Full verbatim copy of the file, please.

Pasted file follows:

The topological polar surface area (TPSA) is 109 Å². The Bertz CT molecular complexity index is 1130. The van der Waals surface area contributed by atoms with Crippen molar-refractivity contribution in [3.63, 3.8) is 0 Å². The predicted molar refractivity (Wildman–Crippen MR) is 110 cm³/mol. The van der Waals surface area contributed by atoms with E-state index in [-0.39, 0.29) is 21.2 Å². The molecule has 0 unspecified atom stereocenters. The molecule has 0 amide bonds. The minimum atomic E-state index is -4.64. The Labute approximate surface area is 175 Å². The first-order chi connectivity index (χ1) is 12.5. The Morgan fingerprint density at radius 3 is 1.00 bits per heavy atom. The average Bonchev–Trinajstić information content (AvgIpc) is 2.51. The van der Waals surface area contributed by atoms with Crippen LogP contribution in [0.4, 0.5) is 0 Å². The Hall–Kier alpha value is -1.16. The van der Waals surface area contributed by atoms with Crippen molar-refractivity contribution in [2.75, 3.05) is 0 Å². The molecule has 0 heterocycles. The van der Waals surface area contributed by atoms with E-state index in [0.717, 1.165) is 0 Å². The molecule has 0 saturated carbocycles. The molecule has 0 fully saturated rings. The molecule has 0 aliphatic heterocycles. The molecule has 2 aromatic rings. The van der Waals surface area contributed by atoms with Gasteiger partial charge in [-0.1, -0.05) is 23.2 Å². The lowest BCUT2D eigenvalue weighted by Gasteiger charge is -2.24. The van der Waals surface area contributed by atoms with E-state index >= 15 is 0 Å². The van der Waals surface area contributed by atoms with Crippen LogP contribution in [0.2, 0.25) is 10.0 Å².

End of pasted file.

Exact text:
The topological polar surface area (TPSA) is 109 Å². The Bertz CT molecular complexity index is 1130. The van der Waals surface area contributed by atoms with Crippen molar-refractivity contribution in [3.63, 3.8) is 0 Å². The predicted molar refractivity (Wildman–Crippen MR) is 110 cm³/mol. The van der Waals surface area contributed by atoms with E-state index in [-0.39, 0.29) is 21.2 Å². The molecule has 0 unspecified atom stereocenters. The molecule has 0 amide bonds. The minimum atomic E-state index is -4.64. The Labute approximate surface area is 175 Å². The first-order chi connectivity index (χ1) is 12.5. The Morgan fingerprint density at radius 3 is 1.00 bits per heavy atom. The average Bonchev–Trinajstić information content (AvgIpc) is 2.51. The van der Waals surface area contributed by atoms with Crippen LogP contribution in [0.4, 0.5) is 0 Å². The Hall–Kier alpha value is -1.16. The van der Waals surface area contributed by atoms with Crippen molar-refractivity contribution in [2.75, 3.05) is 0 Å². The molecule has 0 heterocycles. The van der Waals surface area contributed by atoms with E-state index in [0.717, 1.165) is 0 Å². The molecule has 0 saturated carbocycles. The molecule has 0 fully saturated rings. The molecule has 0 aliphatic heterocycles. The molecule has 2 aromatic rings. The van der Waals surface area contributed by atoms with Gasteiger partial charge in [-0.1, -0.05) is 23.2 Å². The lowest BCUT2D eigenvalue weighted by Gasteiger charge is -2.24. The van der Waals surface area contributed by atoms with E-state index >= 15 is 0 Å². The van der Waals surface area contributed by atoms with Crippen LogP contribution in [0.2, 0.25) is 10.0 Å².